Welcome to the Wednesday, March 15, Brew.
Here’s what’s in store for you as you start your day:
- More than 24,000 school board seats up for election in 2023
- We’ve expanded our school board coverage this year to include 8,750 school board elections in 28 states this year
- Democrats will have one-vote majority in Pennsylvania House of Representatives after state legislator resigns
More than 24,000 school board seats up for election in 2023
Today, we’re going to take a deep-dive into this year’s school board elections. School boards are some of the most influential elected government bodies in the country.
This year, approximately 24,100 school board seats in 35 states are up for regular election in 2023. This information is based on state rules governing school board election dates in each state, cross-referenced with district-specific school board member data. This is not counting any special elections to fill unexpired terms.
- Those 35 states have 66,831 school board seats. In all, 36% of seats in those states are up for election this year.
- The 24,100 seats up for election represent 29% of all school board seats in the country. Most school districts hold staggered elections, meaning that not all seats are up for election in any given year.
- Most districts have half or one-third of seats up for election this year, and others have a quarter or one-fifth of seats up.
In those 35 states, about 9,000 districts are holding elections. That is out of a total of 10,196 school districts in those states.
- The approximately 9,000 school districts with regular elections this year represent 69% of all districts in the country and 88% of the total districts within the 35 states.
General school board elections in 2023 will take place on at least nine different dates. Some states will have school board elections on multiple dates. In some states, school board election dates can vary by district. School districts in at least 12 states could also hold primary elections.
- April 4 – five states
- April 18 – one state
- May 2 – two states
- May 6 – one state
- May 9 – two states
- May 16 – two states
- October 3 – one state
- November 7 – 16 states
- November 14 – one state
Click here to read more about the 2023 school board election landscape.
We’ve expanded our school board coverage this year to include 8,750 school board elections in 28 states this year
Let’s continue this theme of school board elections, this time with a focus on the school board elections we’ll be covering throughout the year.
This year, we’re covering elections for approximately 8,750 school board seats in 3,211 school districts across 28 states. This is 36% of all school board elections this year.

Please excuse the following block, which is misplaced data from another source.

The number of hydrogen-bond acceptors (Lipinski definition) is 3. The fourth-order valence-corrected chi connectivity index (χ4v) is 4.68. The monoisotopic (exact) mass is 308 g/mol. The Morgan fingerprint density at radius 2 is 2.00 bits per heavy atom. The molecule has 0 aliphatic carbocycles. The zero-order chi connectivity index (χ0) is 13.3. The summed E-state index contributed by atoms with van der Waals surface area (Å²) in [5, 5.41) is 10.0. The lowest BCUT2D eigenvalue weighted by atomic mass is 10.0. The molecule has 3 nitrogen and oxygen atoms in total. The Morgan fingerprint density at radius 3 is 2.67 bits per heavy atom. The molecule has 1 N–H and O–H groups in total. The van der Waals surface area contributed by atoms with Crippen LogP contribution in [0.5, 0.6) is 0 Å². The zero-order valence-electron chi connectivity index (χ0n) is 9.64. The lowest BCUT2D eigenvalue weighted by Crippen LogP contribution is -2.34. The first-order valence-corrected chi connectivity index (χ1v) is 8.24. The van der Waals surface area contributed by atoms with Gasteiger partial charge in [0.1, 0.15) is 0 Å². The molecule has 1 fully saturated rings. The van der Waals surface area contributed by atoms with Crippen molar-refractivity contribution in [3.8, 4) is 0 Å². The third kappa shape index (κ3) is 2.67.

In the past, we’ve covered all school districts in the 100 largest cities and the 200 largest school districts by student enrollment (as well as all school board recall elections). This year, we’re excited to announce that we have expanded our coverage to include all school board elections in the following 10 states:
- South Dakota
You can stay up to date on our school board election coverage, as well as on the latest in school board politics and education policy, by subscribing to Hall Pass, our weekly education-related newsletter.
Click the link below to learn more of our school board coverage this year.
Democrats will have one-vote majority in Pennsylvania House of Representatives after state legislator resigns
Pennsylvania state Rep. Mike Zabel (D) announced he would resign from the Pennsylvania House of Representatives effective March 16 following three separate sexual harassment accusations against him. After Zabel’s resignation, the partisan control of the Pennsylvania House will be 101 Democrats and 100 Republicans, with two vacancies.
Earlier this month, three women—state Rep. Abby Major (R), Zabel’s former campaign manager, and a lobbyist—each accused Zabel of sexually harassing them over the past several years.
In a series of text messages to the Associated Press after announcing his resignation, Zabel wrote, “Allegations of this nature are impossible to litigate in a public forum. It was always my intention to go through the Ethics Committee process and defend myself there. At this point, though, I am unwilling to put my loved ones through any more of this.”
Since the November 2022 elections, when Democrats won 102 seats to Republicans’ 101, vacancies have been an unavoidable topic in Pennsylvania’s narrowly divided House. Shortly after the November elections, two Democratic members resigned after winning election to other office and another died. This gave Republicans a functional 101-99 seat majority. On Jan. 3, the House voted 115-85 to elect Rep. Mark Rozzi (D) as speaker, with all 99 Democrats and 16 Republicans voting for Rozzi. Rozzi stepped down as House speaker on Feb. 28. Joanna McClinton (D) became speaker on March 1.
On Feb. 7, Democratic candidates won special elections in all three vacant districts, giving Democrats 102 members and, once again, a House majority.
Aside from the upcoming vacancy in Zabel’s district, the other open district was last represented by Lynda Schlegel Culver (R), who won a special election to the state Senate on Jan. 31. State House Speaker Joanna McClinton (D) set the special election for Schlegel Culver’s district for May 16th, which is the date of Pennsylvania’s statewide judicial primary. McClinton will need to schedule a special election, and provide 60 days’ notice when she does so.
All 203 seats in the Pennsylvania House of Representatives are up for election every two years. Pennsylvania currently has a divided government as Democrats control the governorship, and Republicans have a 28-22 majority in the state Senate.